We all face risks every day. But it’s often hard to tell when a risk is truly dangerous and when it’s trivial.
It’s reasonable to feel that some habits (like exercise) might help us live longer while others (like smoking) may cut our lives short. Everybody knows that skydiving is riskier than a walk in the park. But is skydiving riskier than texting while driving? Or taking heroin?
We started the Risk Factor Initiative to help answers some of these questions and help people become more risk literate, make better risk assessment choices and understand how 100’s of common activities affect their lifespan. Two main concepts that we’d like you to know about which will help you assess risk better are ‘microlives’[link] and ‘micromorts’[link]
The concept of the microlife, invented by renowned Cambridge University professor David Spiegelhalter, provides a way to bring the results of our habits into the present. So what is a microlife? It turns out that on average, once we reach adulthood, we have about 60 more years to live – roughly a million half hours. A microlife is one of those half-hours.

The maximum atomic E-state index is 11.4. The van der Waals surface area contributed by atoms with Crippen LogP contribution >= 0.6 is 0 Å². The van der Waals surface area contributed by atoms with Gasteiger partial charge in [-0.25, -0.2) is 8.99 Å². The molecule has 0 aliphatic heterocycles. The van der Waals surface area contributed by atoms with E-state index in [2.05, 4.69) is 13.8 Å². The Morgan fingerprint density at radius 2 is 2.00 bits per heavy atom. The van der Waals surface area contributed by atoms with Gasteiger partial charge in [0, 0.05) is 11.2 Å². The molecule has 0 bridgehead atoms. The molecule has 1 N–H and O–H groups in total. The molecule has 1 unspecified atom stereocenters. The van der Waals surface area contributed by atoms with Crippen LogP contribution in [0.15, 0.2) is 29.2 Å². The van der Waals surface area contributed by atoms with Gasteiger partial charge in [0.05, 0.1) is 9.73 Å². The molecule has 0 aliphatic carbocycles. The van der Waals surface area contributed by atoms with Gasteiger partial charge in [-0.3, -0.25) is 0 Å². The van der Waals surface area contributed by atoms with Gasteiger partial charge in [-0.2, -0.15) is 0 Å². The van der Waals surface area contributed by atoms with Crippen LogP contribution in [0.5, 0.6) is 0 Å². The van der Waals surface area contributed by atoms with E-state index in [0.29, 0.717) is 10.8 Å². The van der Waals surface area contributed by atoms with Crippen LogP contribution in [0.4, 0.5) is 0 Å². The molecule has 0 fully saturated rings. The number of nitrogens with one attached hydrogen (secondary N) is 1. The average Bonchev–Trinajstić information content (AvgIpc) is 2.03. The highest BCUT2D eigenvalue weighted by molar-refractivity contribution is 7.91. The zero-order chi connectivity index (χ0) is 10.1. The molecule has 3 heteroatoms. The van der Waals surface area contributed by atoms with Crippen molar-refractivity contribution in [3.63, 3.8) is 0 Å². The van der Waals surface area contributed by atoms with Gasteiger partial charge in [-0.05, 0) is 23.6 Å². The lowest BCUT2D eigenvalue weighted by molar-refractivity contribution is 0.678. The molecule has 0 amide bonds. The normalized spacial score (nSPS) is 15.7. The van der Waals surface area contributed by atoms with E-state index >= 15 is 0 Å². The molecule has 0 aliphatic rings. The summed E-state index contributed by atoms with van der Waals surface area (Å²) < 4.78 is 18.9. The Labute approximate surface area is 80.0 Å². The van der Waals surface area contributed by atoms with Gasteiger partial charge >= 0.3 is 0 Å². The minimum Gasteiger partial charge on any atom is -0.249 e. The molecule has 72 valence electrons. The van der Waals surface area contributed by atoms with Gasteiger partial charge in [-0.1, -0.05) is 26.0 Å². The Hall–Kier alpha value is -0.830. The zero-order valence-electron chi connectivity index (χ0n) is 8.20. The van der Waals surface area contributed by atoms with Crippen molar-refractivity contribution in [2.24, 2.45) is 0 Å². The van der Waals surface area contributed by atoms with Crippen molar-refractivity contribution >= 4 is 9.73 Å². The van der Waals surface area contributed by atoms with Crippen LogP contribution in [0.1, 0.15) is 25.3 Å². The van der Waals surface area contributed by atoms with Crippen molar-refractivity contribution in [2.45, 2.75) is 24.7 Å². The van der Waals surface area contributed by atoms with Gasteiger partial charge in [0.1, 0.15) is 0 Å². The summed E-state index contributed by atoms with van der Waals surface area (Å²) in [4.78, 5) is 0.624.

The concept of the micromort, invented by renowned decision analyst Ronald A. Howard, allows us compare any potentially lethal risk. So what is a micromort? It is a one in a million chance of sudden death. And everything we do comes with a micromort attached.
We’ve already shared A LOT of material relating to how risk assessment affects lifespan on our BLOG, and social media pages like Facebook, Twitter and Instagram. We also wanted to share this great Risk Initiative booklet that we put together to highlight the main points of the Risk Factor initiative that we’ve shared during the past year. Please feel free to download and share it with everyone.
You can download our FREE Risk Navigator app below as well to get real information about the real risk of everyday and not so everyday activities. #LiveSafeButLive